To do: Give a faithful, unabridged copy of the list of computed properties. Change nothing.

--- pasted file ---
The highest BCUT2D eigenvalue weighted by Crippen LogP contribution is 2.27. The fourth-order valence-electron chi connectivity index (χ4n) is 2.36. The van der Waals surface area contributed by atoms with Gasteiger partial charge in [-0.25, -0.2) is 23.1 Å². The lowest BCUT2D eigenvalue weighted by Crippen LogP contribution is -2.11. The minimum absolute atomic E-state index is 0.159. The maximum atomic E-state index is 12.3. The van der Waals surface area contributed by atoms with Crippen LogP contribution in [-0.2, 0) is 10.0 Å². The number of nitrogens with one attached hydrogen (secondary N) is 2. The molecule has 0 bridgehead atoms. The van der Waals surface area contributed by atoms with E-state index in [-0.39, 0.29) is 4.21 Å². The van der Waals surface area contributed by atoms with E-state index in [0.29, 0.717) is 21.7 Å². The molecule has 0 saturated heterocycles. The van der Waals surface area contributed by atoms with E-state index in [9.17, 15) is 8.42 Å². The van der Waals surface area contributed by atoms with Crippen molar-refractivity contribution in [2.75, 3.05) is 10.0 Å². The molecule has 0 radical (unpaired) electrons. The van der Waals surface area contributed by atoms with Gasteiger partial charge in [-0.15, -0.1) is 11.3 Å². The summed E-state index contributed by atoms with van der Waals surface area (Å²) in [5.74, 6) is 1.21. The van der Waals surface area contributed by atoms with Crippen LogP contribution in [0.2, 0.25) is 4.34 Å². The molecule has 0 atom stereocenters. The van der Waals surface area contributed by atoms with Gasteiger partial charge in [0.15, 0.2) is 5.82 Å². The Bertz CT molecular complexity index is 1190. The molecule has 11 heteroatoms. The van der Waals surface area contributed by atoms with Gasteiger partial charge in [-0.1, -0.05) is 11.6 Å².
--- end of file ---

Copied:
The highest BCUT2D eigenvalue weighted by Crippen LogP contribution is 2.27. The fourth-order valence-electron chi connectivity index (χ4n) is 2.36. The van der Waals surface area contributed by atoms with Gasteiger partial charge in [-0.25, -0.2) is 23.1 Å². The lowest BCUT2D eigenvalue weighted by Crippen LogP contribution is -2.11. The minimum absolute atomic E-state index is 0.159. The maximum atomic E-state index is 12.3. The van der Waals surface area contributed by atoms with Crippen LogP contribution in [-0.2, 0) is 10.0 Å². The number of nitrogens with one attached hydrogen (secondary N) is 2. The molecule has 0 bridgehead atoms. The van der Waals surface area contributed by atoms with E-state index in [-0.39, 0.29) is 4.21 Å². The van der Waals surface area contributed by atoms with E-state index in [0.29, 0.717) is 21.7 Å². The molecule has 0 saturated heterocycles. The van der Waals surface area contributed by atoms with E-state index in [9.17, 15) is 8.42 Å². The van der Waals surface area contributed by atoms with Crippen molar-refractivity contribution in [2.75, 3.05) is 10.0 Å². The molecule has 0 radical (unpaired) electrons. The van der Waals surface area contributed by atoms with Gasteiger partial charge in [-0.15, -0.1) is 11.3 Å². The summed E-state index contributed by atoms with van der Waals surface area (Å²) in [5.74, 6) is 1.21. The van der Waals surface area contributed by atoms with Crippen LogP contribution in [0.2, 0.25) is 4.34 Å². The molecule has 0 atom stereocenters. The van der Waals surface area contributed by atoms with Gasteiger partial charge in [0.15, 0.2) is 5.82 Å². The Bertz CT molecular complexity index is 1190. The molecule has 11 heteroatoms. The van der Waals surface area contributed by atoms with Gasteiger partial charge in [-0.1, -0.05) is 11.6 Å².